As appeared in The Hillsboro Argus and elsewhere on Feb. 12, 2014 —
By R. Gregory Nokes —
The observance of Black History Month this February shouldn’t overlook how Oregon’s black history was shaped by so-called exclusion laws, aimed at prohibiting African Americans from settling here.
These laws, although not widely enforced, sent a message that African Americans weren’t welcome. Along with other discriminatory legislation, including restrictions on land ownership, the exclusion laws help explain why there were, and are, so few African Americans in Oregon.
There were three such laws. Incredibly, the third of these was written into Oregon’s 1857 Constitution, where it remained until 1926.
The first exclusion law, sometimes referred to as “Peter Burnett’s lash law,’’ was enacted by Oregon’s provisional government in 1844. It provided that a free black who refused to leave would be subject to as many as thirty-nine lashes. The law was promoted by Burnett, a Missouri settler who headed the provisional government’s legislative council, and later became California’s first governor.
It’s doubtful this law was ever enforced. Deemed overly harsh, it was amended later that same year to substitute a forced labor punishment, still a severe penalty, and was entirely repealed in 1845 after human rights-minded Jesse Applegate succeeded Burnett on the council.
The second law, enacted by the Territorial Legislature in 1849, was a flat prohibition against blacks coming to Oregon. At least one African American, Jacob Vanderpool, was expelled in 1851.Three others were targeted, including Abner Francis, who wrote about Oregon’s racial attitudes for abolitionist Frederick Douglass’s newspaper. Francis and the others were allowed to stay, and the law was repealed in 1854.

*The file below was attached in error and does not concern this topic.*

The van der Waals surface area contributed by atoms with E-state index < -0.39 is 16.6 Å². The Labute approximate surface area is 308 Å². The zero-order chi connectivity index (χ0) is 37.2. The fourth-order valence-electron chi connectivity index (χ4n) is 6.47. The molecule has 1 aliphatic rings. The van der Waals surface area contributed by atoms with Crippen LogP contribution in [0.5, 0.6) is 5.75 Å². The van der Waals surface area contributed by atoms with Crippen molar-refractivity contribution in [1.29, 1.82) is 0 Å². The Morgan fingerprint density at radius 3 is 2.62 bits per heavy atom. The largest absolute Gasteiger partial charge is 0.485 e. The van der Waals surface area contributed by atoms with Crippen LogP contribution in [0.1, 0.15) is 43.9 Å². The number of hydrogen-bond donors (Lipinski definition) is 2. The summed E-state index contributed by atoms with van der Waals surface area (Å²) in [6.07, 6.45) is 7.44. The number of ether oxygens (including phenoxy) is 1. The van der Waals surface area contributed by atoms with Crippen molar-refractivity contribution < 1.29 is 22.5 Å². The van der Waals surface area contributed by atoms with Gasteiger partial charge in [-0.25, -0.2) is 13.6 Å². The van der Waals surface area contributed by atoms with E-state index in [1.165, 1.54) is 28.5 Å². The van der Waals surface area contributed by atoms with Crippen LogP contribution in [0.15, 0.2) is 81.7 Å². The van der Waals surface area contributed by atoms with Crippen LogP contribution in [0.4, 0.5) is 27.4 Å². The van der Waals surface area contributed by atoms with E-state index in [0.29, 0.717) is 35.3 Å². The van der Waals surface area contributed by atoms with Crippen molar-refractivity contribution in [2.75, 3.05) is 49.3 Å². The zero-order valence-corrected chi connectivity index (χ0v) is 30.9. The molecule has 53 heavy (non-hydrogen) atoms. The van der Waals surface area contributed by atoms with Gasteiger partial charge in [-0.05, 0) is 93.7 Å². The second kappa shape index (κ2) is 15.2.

The third law was written into Oregon’s 1857 Constitution. It was approved overwhelmingly by Oregon voters — all white males — at an election in which the Constitution was also approved. Oregon thus became the only free state admitted into the union with an exclusion clause already in its Constitution, although exclusion laws did exist elsewhere.
The clause, which became Section 35 of the Bill of Rights, read:
No free negro or mulatto not residing in this state at the time of the adoption of this constitution, shall come, reside or be within this state or hold any real estate, or make any contracts, or maintain any suit therein; and the legislative assembly shall provide by penal laws for the removal by public officers of all such negroes and mulattoes, and for their effectual exclusion from the state, and for the punishment of persons who shall bring them into the state, or employ or harbor them.
Note the word “free.’’ It was a qualification that would have allowed African American slaves, had voters approved a companion clause legalizing slavery. No, that’s not a misprint: Oregon voters cast ballots at the same 1857 election on whether to also authorize slavery, although they decisively voted it down.